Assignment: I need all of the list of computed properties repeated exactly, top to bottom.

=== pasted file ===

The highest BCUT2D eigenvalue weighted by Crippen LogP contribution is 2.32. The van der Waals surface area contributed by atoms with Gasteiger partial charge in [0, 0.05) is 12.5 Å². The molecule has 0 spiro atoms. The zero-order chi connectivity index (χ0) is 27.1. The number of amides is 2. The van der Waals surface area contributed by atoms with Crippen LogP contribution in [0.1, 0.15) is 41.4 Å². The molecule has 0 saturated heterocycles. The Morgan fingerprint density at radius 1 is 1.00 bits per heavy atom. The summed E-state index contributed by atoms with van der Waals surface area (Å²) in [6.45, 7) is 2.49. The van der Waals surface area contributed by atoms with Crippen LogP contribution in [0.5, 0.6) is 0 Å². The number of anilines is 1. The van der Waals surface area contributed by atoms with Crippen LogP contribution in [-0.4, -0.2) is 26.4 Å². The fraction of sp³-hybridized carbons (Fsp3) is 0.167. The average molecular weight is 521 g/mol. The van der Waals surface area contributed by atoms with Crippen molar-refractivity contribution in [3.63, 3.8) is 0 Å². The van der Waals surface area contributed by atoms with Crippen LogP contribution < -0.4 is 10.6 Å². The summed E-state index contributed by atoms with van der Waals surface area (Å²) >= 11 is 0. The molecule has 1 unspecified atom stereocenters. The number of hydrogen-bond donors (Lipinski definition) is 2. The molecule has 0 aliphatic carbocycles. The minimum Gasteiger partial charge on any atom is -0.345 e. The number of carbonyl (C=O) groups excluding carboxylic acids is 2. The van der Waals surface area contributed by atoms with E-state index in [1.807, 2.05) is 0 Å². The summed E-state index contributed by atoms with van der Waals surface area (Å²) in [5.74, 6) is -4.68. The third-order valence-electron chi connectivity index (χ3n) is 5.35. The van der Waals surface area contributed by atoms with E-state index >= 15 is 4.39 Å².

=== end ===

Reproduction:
The highest BCUT2D eigenvalue weighted by Crippen LogP contribution is 2.32. The van der Waals surface area contributed by atoms with Gasteiger partial charge in [0, 0.05) is 12.5 Å². The molecule has 0 spiro atoms. The zero-order chi connectivity index (χ0) is 27.1. The number of amides is 2. The van der Waals surface area contributed by atoms with Crippen LogP contribution in [0.1, 0.15) is 41.4 Å². The molecule has 0 saturated heterocycles. The Morgan fingerprint density at radius 1 is 1.00 bits per heavy atom. The summed E-state index contributed by atoms with van der Waals surface area (Å²) in [6.45, 7) is 2.49. The van der Waals surface area contributed by atoms with Crippen LogP contribution in [0.5, 0.6) is 0 Å². The number of anilines is 1. The van der Waals surface area contributed by atoms with Crippen LogP contribution in [-0.4, -0.2) is 26.4 Å². The fraction of sp³-hybridized carbons (Fsp3) is 0.167. The average molecular weight is 521 g/mol. The van der Waals surface area contributed by atoms with Crippen molar-refractivity contribution in [3.63, 3.8) is 0 Å². The van der Waals surface area contributed by atoms with Crippen LogP contribution < -0.4 is 10.6 Å². The summed E-state index contributed by atoms with van der Waals surface area (Å²) >= 11 is 0. The molecule has 1 unspecified atom stereocenters. The number of hydrogen-bond donors (Lipinski definition) is 2. The molecule has 0 aliphatic carbocycles. The minimum Gasteiger partial charge on any atom is -0.345 e. The number of carbonyl (C=O) groups excluding carboxylic acids is 2. The van der Waals surface area contributed by atoms with E-state index in [1.807, 2.05) is 0 Å². The summed E-state index contributed by atoms with van der Waals surface area (Å²) in [5.74, 6) is -4.68. The third-order valence-electron chi connectivity index (χ3n) is 5.35. The van der Waals surface area contributed by atoms with E-state index >= 15 is 4.39 Å².